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January 2010 - News
CD MEDICS and Coeliac UK hosted an exhibition stand at Gastro 2009 in London's ExCel centre which ran from 22 - 25 November. The presence provided a great forum for discussion with clinicians from around the world and allowed a variety of patient groups to continue with their campaign to raise awareness of coeliac disease.
GASTRO 2009 Public Affairs Committee in collaboration with the National Association for Colitis and Crohn's Disease (NACC), Coeliac UK and the GUT Trust organised a GASTRO 2009 Public Information Event. Members of the public were invited to attend a public information event at GASTRO 2009 which offered the opportunity to hear from world renowned experts on the latest medical opinion and research, diagnosis and management and how to live with, and take control of, chronic gut conditions. Over 350 people attended the afternoon sessions chaired by medical broadcaster and journalist, Dr. Mark Porter.
World renowned experts, together with patients, discussed the following topics:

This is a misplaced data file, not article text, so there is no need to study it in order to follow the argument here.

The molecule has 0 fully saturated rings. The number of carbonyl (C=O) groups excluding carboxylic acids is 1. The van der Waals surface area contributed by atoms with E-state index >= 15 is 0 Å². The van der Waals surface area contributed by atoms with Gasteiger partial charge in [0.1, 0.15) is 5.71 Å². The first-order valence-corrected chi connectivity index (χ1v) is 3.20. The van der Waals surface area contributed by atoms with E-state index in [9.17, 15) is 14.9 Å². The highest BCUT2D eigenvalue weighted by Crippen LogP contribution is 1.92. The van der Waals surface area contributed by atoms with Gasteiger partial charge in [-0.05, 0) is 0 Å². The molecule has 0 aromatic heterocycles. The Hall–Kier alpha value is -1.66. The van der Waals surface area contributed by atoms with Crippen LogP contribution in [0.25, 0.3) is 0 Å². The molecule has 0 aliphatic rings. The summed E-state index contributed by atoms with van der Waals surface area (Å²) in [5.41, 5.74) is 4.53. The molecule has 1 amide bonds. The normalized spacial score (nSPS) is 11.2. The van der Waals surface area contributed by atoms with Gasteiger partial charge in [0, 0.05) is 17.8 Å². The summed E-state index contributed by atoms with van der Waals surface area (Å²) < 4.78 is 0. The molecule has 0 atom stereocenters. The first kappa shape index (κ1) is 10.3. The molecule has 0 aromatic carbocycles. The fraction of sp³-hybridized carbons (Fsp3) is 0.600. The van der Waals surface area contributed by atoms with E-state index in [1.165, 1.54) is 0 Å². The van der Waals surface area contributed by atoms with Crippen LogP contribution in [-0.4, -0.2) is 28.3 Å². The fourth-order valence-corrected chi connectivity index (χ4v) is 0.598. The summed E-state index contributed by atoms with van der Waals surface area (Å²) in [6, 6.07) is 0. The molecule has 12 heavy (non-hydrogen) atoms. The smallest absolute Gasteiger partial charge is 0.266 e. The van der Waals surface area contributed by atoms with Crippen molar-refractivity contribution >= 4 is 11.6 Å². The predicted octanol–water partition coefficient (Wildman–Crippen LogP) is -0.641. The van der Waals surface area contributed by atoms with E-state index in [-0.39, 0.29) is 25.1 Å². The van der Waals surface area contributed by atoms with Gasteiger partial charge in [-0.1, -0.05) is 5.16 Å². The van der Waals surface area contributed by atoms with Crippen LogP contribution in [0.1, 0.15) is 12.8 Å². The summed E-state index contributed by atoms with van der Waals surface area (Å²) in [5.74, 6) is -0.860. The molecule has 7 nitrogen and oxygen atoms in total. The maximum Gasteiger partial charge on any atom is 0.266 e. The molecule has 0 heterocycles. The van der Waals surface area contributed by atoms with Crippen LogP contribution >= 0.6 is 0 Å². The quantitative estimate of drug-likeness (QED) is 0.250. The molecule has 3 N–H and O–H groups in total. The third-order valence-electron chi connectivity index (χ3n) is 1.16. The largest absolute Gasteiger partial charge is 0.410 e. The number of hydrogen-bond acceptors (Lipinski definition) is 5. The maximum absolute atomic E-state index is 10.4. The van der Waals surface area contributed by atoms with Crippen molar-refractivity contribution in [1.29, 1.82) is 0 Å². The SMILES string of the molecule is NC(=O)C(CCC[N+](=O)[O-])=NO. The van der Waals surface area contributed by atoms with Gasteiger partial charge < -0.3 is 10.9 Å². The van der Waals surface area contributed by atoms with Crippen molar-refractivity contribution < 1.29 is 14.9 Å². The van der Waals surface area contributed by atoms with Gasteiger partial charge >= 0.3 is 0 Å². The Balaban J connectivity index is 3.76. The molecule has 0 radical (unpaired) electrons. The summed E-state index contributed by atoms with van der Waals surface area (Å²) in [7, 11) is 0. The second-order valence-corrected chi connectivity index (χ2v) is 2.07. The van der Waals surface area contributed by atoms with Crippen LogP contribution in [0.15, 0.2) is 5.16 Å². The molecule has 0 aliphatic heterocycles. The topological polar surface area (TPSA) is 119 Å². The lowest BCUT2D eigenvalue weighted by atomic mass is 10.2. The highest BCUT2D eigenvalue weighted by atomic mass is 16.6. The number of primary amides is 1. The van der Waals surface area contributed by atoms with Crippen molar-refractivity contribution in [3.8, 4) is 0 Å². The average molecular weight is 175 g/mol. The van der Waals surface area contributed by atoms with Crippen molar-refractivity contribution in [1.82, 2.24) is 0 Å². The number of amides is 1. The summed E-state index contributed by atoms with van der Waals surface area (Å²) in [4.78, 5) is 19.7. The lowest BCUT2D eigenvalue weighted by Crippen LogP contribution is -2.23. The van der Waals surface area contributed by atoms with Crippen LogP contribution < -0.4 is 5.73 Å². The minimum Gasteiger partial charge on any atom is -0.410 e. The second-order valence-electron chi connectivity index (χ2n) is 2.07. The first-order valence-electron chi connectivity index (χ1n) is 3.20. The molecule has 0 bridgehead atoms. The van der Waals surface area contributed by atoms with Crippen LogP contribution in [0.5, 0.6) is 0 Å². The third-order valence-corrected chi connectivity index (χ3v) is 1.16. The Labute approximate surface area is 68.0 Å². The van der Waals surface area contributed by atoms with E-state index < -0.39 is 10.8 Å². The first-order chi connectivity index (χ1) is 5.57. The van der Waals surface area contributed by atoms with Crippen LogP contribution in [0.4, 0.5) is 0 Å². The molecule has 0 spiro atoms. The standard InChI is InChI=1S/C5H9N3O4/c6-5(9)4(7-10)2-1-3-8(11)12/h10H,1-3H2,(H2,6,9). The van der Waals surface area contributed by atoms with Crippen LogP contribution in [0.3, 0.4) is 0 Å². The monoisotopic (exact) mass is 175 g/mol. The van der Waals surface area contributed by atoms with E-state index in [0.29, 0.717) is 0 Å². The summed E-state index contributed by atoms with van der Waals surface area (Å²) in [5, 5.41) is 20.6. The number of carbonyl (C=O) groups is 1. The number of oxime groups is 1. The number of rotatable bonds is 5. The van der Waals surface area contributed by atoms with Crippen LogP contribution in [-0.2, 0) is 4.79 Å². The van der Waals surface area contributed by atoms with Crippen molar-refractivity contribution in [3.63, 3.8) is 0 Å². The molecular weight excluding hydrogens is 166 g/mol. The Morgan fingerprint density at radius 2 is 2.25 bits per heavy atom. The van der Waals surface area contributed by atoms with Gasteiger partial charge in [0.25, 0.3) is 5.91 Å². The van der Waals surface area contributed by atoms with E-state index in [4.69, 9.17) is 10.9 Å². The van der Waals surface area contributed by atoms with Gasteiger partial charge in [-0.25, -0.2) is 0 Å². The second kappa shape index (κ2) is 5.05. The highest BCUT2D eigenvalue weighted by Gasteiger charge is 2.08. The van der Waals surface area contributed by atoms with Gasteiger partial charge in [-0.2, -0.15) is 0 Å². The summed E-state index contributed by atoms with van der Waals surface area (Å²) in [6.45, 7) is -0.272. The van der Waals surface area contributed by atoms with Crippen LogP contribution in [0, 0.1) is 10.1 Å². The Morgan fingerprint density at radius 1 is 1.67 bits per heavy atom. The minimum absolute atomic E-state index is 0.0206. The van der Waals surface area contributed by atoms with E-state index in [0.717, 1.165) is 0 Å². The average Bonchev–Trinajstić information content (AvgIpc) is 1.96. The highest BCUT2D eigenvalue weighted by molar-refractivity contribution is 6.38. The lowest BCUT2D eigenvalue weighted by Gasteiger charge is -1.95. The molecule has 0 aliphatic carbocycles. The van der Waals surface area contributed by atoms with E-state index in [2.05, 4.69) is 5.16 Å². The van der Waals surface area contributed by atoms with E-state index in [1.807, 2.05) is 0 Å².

* Inflammatory Bowel Disease (IBD), Irritable Bowel Syndrome (IBS) and Coeliac Disease
* The latest medical opinion and research
* Primary care diagnosis and management
* Living with and taking control of chronic gut conditions
Professor Chris Mulder (European Society for the Study of Coeliac Disease and Honorary member of the South African Gastroenterology Society) conducted the coeliac disease session which was then followed by audience and panel discussion.
CD-MEDICS sponsored a coeliac disease seminar attended by over 45 people. Dr David Sanders from Royal Hallamshire Hospital, Sheffield spoke on the clinician perspective and Carolyn May, Member of Coeliac UK, addressed the patient viewpoint.
The entire conference was a great opportunity for discussion with healthcare professionals and renowned gastroenterologists from all over the world. Nearly 11,000 delegates attended an array of varied and interesting presentations and seminars for the benefit of the public and professionals.
Association of National European and Mediterranean Societies of Gastroenterology announces Dr. David Sanders as a 'Rising Star 2010'